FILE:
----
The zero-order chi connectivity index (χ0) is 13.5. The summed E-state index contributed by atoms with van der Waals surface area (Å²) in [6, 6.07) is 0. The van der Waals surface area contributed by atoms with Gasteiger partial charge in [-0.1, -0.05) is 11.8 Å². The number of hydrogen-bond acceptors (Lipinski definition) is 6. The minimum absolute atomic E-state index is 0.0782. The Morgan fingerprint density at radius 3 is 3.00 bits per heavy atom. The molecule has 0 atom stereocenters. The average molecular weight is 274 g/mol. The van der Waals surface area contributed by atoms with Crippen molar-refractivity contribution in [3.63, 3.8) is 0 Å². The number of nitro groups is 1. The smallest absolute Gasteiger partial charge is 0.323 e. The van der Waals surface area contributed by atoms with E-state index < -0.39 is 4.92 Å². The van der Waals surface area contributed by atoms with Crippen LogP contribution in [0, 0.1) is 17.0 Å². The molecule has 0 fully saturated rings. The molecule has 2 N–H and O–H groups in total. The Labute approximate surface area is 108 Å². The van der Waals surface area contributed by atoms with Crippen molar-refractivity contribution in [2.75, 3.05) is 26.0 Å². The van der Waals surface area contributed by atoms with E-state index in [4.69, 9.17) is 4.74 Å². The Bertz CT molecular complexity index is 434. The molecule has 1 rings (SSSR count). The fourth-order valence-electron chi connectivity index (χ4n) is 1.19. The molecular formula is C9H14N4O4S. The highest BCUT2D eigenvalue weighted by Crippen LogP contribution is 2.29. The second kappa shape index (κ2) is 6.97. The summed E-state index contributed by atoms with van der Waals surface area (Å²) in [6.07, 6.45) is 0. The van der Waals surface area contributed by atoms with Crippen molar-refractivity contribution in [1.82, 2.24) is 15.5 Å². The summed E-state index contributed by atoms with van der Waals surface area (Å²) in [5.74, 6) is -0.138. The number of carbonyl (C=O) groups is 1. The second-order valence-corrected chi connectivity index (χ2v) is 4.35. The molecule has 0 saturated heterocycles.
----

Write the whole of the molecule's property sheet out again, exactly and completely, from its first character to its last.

The zero-order chi connectivity index (χ0) is 13.5. The summed E-state index contributed by atoms with van der Waals surface area (Å²) in [6, 6.07) is 0. The van der Waals surface area contributed by atoms with Gasteiger partial charge in [-0.1, -0.05) is 11.8 Å². The number of hydrogen-bond acceptors (Lipinski definition) is 6. The minimum absolute atomic E-state index is 0.0782. The Morgan fingerprint density at radius 3 is 3.00 bits per heavy atom. The molecule has 0 atom stereocenters. The average molecular weight is 274 g/mol. The van der Waals surface area contributed by atoms with Crippen molar-refractivity contribution in [3.63, 3.8) is 0 Å². The number of nitro groups is 1. The smallest absolute Gasteiger partial charge is 0.323 e. The van der Waals surface area contributed by atoms with E-state index < -0.39 is 4.92 Å². The van der Waals surface area contributed by atoms with Crippen LogP contribution in [0, 0.1) is 17.0 Å². The molecule has 0 fully saturated rings. The molecule has 2 N–H and O–H groups in total. The Labute approximate surface area is 108 Å². The van der Waals surface area contributed by atoms with Crippen molar-refractivity contribution in [2.75, 3.05) is 26.0 Å². The van der Waals surface area contributed by atoms with E-state index in [4.69, 9.17) is 4.74 Å². The Bertz CT molecular complexity index is 434. The molecule has 1 rings (SSSR count). The fourth-order valence-electron chi connectivity index (χ4n) is 1.19. The molecular formula is C9H14N4O4S. The highest BCUT2D eigenvalue weighted by Crippen LogP contribution is 2.29. The second kappa shape index (κ2) is 6.97. The summed E-state index contributed by atoms with van der Waals surface area (Å²) in [6.07, 6.45) is 0. The van der Waals surface area contributed by atoms with Crippen molar-refractivity contribution in [1.82, 2.24) is 15.5 Å². The summed E-state index contributed by atoms with van der Waals surface area (Å²) in [5.74, 6) is -0.138. The number of carbonyl (C=O) groups is 1. The second-order valence-corrected chi connectivity index (χ2v) is 4.35. The molecule has 0 saturated heterocycles.